SIDS (sudden infant death syndrome): The sudden and unexpected death of a baby with no known illness, typically affecting sleeping infants between the ages of two weeks to six months. Infants with a brother or sister who died of SIDS; babies whose mothers used heroin, methadone, or cocaine during pregnancy; infants born weighing less than 4.4 pounds; children with an abnormal breathing pattern that includes long periods without taking a breath (apnea); and babies who sleep on their stomachs are at increased risk for SIDS.
Since babies who sleep on their stomachs are at least three times more likely to die of SIDS than babies who sleep on their backs, children's health authorities recommend always placing infants on their backs to sleep.
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Reducing the Risk. A lack of answers is part of what makes sudden infant death syndrome (SIDS) so frightening. SIDS is the leading cause of death among infants 1 month to 1 ...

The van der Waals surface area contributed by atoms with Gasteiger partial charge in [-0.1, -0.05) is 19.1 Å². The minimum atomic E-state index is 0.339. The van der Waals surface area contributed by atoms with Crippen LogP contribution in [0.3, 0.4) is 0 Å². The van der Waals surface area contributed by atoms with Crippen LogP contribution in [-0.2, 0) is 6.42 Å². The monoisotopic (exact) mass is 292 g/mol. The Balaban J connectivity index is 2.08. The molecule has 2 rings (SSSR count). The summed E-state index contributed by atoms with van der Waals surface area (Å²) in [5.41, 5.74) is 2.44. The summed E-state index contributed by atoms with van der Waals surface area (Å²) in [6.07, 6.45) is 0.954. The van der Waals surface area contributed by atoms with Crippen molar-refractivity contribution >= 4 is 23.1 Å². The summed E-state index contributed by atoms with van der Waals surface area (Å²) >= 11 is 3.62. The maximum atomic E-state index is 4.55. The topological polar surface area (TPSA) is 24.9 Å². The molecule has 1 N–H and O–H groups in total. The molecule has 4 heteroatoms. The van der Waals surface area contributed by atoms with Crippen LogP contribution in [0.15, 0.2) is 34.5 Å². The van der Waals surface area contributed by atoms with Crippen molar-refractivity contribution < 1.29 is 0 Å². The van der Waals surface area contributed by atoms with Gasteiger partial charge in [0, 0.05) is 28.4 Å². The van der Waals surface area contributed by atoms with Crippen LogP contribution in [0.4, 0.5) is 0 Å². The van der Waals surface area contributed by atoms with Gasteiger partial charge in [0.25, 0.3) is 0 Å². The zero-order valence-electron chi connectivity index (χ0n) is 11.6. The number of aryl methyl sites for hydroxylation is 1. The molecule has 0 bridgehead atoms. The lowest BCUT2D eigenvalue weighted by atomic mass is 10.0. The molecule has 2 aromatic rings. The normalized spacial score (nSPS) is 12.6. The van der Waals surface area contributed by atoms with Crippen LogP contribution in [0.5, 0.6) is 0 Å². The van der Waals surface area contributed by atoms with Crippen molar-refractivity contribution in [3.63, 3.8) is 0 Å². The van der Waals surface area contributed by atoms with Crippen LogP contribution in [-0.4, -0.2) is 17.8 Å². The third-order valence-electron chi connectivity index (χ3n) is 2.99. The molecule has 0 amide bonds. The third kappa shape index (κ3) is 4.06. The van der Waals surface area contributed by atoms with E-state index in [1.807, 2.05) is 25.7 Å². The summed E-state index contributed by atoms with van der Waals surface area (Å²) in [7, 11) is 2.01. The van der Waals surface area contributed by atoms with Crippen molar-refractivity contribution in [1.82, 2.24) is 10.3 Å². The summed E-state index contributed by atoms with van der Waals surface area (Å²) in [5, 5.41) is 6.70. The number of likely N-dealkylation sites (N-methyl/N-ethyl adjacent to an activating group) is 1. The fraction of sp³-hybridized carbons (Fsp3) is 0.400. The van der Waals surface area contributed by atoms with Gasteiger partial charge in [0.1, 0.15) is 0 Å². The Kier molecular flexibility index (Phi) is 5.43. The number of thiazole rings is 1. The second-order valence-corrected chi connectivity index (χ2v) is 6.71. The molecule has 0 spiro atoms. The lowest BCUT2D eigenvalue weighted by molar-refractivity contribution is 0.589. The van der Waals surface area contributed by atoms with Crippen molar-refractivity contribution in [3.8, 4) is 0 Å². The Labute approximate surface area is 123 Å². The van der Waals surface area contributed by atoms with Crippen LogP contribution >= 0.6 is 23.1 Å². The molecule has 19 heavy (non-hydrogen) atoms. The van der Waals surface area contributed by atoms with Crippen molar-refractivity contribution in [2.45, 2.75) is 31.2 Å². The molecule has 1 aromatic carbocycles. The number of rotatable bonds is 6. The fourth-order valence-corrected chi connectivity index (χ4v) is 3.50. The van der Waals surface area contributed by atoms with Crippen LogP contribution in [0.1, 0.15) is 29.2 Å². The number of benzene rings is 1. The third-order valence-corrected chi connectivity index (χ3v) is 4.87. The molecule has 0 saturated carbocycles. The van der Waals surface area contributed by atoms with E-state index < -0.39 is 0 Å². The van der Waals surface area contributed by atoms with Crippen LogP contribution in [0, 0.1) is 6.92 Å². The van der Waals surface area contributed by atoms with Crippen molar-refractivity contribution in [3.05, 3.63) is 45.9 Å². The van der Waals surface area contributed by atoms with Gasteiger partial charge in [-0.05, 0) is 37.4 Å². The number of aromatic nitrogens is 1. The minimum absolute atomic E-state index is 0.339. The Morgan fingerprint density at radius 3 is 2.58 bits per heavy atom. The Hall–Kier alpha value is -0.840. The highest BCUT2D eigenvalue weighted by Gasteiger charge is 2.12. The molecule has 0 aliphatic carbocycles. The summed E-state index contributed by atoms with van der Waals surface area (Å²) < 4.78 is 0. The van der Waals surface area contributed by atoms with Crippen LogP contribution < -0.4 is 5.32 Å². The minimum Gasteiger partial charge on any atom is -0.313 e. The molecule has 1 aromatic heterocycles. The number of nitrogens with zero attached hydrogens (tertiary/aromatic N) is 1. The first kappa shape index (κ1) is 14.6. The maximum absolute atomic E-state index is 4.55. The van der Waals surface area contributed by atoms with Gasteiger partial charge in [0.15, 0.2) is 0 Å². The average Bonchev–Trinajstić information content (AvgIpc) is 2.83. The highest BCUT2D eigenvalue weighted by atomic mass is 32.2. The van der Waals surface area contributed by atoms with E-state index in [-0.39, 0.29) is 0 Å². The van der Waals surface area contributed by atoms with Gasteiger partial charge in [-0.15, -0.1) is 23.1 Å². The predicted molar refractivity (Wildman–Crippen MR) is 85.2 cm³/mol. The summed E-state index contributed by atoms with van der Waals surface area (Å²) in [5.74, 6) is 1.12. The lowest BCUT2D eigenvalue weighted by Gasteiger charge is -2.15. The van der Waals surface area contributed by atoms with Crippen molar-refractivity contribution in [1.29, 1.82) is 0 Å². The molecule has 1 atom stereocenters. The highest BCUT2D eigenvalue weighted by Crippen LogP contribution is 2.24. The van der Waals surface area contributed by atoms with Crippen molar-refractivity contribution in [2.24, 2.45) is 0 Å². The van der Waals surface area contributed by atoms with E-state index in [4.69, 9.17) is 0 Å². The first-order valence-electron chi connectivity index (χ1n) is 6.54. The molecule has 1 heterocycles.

Sudden infant death syndrome (SIDS) is the unexpected, sudden death of a child under age 1 in which an autopsy does not show an explainable cause of death.
SIDS is the sudden, unexplained death of an infant younger than one year old. It is the leading cause of death in children between one month and one year of age.
Sudden Infant Death Syndrome and Other Infant Death (SIDS/OID) Information Web Site